I don’t want to make it sound like we live some corny utopia where we’re all singing “Kumbaya”, but in my daily life, no one I know seems to think about it very much – or at least there isn’t a need to quantify it.  Diversity and different heritages seem made for great cocktail conversation rather than for divisiveness. It makes me hope that in a couple of generations, I can imagine the “race question” may have so many convoluted “answers” that the question itself becomes meaningless.


Though I think LeGuin got it wrong, we’re not going to end up grey, but tannish-brown.  I wonder how that’ll play in Mississippi.


36 thoughts on “The Lathe of California

  1. I love this!
    Isn’t tannish brown a beautiful color?
    I don’t mean to sound all “kumbaya-ish”, either, but I was very happy when I was in Chicago a few weeks ago to see the busses and sidewalks filled with all colors and all combinations of couples…all happy and enjoying life.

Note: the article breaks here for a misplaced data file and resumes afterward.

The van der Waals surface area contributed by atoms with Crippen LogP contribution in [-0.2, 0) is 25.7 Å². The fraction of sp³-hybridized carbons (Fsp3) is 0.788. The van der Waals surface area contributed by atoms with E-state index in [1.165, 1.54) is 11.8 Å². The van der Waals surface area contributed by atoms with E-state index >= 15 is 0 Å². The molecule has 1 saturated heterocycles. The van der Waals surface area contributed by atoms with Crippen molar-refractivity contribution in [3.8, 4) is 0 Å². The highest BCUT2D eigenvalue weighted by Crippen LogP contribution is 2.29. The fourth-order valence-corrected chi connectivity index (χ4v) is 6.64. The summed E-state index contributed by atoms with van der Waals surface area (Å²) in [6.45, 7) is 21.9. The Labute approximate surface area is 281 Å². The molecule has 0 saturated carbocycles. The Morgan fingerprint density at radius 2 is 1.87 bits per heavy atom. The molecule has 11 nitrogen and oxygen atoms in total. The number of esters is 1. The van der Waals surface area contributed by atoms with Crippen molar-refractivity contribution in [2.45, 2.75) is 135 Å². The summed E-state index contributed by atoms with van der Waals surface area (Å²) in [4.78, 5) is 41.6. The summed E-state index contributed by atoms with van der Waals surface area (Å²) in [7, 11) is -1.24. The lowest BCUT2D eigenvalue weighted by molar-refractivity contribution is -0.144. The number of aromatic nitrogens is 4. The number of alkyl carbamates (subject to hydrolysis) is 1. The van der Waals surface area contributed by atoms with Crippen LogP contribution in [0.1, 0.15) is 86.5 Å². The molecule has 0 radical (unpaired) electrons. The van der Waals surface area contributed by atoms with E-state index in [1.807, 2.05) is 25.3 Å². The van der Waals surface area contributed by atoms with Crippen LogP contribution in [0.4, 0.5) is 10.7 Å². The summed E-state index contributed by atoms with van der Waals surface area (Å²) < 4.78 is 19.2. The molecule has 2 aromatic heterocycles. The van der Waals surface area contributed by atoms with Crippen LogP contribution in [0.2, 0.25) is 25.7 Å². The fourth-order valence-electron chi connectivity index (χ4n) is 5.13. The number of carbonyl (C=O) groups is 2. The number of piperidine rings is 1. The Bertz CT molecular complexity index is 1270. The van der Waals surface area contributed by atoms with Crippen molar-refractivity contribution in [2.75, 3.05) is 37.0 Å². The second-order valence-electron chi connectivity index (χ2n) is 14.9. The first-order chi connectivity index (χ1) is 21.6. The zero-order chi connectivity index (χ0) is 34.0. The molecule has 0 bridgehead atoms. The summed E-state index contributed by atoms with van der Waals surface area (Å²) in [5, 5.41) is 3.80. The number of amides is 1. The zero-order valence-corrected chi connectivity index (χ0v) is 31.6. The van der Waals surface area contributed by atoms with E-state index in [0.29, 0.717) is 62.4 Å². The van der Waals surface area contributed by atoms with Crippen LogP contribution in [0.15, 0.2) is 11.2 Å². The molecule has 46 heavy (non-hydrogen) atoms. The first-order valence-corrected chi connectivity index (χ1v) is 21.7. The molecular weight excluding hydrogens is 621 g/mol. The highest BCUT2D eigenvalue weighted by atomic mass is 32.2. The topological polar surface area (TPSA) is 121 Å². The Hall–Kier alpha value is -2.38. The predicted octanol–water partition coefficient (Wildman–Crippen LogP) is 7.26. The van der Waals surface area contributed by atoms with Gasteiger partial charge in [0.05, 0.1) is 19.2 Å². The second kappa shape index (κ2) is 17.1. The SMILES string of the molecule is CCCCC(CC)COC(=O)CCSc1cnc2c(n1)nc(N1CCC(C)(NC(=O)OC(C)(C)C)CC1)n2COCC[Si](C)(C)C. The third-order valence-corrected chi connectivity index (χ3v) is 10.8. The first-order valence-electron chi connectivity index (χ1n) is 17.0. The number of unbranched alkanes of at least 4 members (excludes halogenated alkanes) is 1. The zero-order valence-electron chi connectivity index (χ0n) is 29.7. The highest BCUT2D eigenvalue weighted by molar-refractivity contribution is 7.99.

It made me hopeful for most of the future!

    • L — I get the same feeling walking around SoCal. You get the feeling that people are people — regardless of background, history, religion — etc. That sort of ideal IS possible.

  2. I get geek points for knowing the reference before clicking over! :)

    I’m v. White-looking but I am 1/2 Jewess. Thus mattered for my family that had to live in the Black section of town (read: NOT in town–up through the 1960s, they weren’t allowed within the town after sundown ).

    My mother grew up this way, where “Nigger Joe” cut their hair and pulled their teeth. They LOVED him but that’s what they [all] called him.

    Freaks me out & it’s still very much here. My goddaughter tells me regularly about who called her coon to her face (and more).

    So, it’s still going strong.

    • MT — sometimes I think all this talk about “two Americas” is a bunch of crap, but then you see something like the Mississippi poll and what you describe and it makes me think that it really is true. I don’t want America to be that way.

  3. Bless you undifferentiated heart!
    I live in a small, rural, Mid-western town that has changed from a prosperous manufacturing/business community to a blue collar town with many unemployed. I have to physically shut my yap when I hear folks at the coffee shop (largely Republican and fundamental Christian) blame our town’s downturn on “those Mexicans.”